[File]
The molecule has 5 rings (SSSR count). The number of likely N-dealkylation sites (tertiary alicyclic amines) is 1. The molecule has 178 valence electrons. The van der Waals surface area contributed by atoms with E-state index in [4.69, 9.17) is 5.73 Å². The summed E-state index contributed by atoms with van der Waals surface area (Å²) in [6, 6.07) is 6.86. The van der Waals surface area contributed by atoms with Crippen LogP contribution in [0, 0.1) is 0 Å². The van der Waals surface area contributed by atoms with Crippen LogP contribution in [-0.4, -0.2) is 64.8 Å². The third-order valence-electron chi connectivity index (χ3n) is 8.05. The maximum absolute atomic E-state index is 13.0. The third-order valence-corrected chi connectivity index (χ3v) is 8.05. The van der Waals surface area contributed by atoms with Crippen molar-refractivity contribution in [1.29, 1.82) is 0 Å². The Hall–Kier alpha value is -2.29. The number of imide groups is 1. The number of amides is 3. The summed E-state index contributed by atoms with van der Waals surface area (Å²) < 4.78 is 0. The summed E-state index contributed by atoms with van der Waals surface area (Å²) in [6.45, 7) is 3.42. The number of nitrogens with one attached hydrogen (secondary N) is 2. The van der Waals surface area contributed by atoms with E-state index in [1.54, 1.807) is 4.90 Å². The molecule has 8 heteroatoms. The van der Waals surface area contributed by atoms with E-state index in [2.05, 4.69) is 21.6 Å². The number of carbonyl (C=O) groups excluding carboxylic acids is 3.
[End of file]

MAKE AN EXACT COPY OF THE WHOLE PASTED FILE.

The molecule has 5 rings (SSSR count). The number of likely N-dealkylation sites (tertiary alicyclic amines) is 1. The molecule has 178 valence electrons. The van der Waals surface area contributed by atoms with E-state index in [4.69, 9.17) is 5.73 Å². The summed E-state index contributed by atoms with van der Waals surface area (Å²) in [6, 6.07) is 6.86. The van der Waals surface area contributed by atoms with Crippen LogP contribution in [0, 0.1) is 0 Å². The van der Waals surface area contributed by atoms with Crippen LogP contribution in [-0.4, -0.2) is 64.8 Å². The third-order valence-electron chi connectivity index (χ3n) is 8.05. The maximum absolute atomic E-state index is 13.0. The third-order valence-corrected chi connectivity index (χ3v) is 8.05. The van der Waals surface area contributed by atoms with Crippen molar-refractivity contribution in [1.29, 1.82) is 0 Å². The Hall–Kier alpha value is -2.29. The number of imide groups is 1. The number of amides is 3. The summed E-state index contributed by atoms with van der Waals surface area (Å²) < 4.78 is 0. The summed E-state index contributed by atoms with van der Waals surface area (Å²) in [6.45, 7) is 3.42. The number of nitrogens with one attached hydrogen (secondary N) is 2. The van der Waals surface area contributed by atoms with E-state index in [1.54, 1.807) is 4.90 Å². The molecule has 8 heteroatoms. The van der Waals surface area contributed by atoms with E-state index in [2.05, 4.69) is 21.6 Å². The number of carbonyl (C=O) groups excluding carboxylic acids is 3.